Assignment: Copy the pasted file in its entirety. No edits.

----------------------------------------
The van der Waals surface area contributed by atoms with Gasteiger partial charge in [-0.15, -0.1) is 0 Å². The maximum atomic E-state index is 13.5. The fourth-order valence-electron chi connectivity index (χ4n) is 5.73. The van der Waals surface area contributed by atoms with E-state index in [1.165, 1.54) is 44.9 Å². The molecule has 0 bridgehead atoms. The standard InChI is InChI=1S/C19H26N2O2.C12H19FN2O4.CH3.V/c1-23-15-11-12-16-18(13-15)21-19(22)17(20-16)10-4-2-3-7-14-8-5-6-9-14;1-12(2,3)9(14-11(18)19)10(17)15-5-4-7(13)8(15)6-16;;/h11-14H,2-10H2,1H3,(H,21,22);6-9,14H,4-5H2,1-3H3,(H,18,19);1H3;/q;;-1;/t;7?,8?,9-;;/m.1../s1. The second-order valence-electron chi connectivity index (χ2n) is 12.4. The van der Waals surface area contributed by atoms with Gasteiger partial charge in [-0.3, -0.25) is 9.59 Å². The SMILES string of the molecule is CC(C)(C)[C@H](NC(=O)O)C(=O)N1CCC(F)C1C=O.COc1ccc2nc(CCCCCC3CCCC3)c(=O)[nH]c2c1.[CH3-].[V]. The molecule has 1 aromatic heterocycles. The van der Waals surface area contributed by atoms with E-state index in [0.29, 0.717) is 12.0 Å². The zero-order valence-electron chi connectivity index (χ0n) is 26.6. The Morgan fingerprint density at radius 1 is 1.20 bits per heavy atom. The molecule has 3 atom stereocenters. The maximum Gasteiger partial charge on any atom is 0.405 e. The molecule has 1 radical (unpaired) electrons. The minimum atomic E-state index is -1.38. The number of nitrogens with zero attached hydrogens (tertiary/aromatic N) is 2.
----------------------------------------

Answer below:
The van der Waals surface area contributed by atoms with Gasteiger partial charge in [-0.15, -0.1) is 0 Å². The maximum atomic E-state index is 13.5. The fourth-order valence-electron chi connectivity index (χ4n) is 5.73. The van der Waals surface area contributed by atoms with E-state index in [1.165, 1.54) is 44.9 Å². The molecule has 0 bridgehead atoms. The standard InChI is InChI=1S/C19H26N2O2.C12H19FN2O4.CH3.V/c1-23-15-11-12-16-18(13-15)21-19(22)17(20-16)10-4-2-3-7-14-8-5-6-9-14;1-12(2,3)9(14-11(18)19)10(17)15-5-4-7(13)8(15)6-16;;/h11-14H,2-10H2,1H3,(H,21,22);6-9,14H,4-5H2,1-3H3,(H,18,19);1H3;/q;;-1;/t;7?,8?,9-;;/m.1../s1. The second-order valence-electron chi connectivity index (χ2n) is 12.4. The van der Waals surface area contributed by atoms with Gasteiger partial charge in [-0.3, -0.25) is 9.59 Å². The SMILES string of the molecule is CC(C)(C)[C@H](NC(=O)O)C(=O)N1CCC(F)C1C=O.COc1ccc2nc(CCCCCC3CCCC3)c(=O)[nH]c2c1.[CH3-].[V]. The molecule has 1 aromatic heterocycles. The van der Waals surface area contributed by atoms with E-state index in [0.29, 0.717) is 12.0 Å². The zero-order valence-electron chi connectivity index (χ0n) is 26.6. The Morgan fingerprint density at radius 1 is 1.20 bits per heavy atom. The molecule has 3 atom stereocenters. The maximum Gasteiger partial charge on any atom is 0.405 e. The molecule has 1 radical (unpaired) electrons. The minimum atomic E-state index is -1.38. The number of nitrogens with zero attached hydrogens (tertiary/aromatic N) is 2.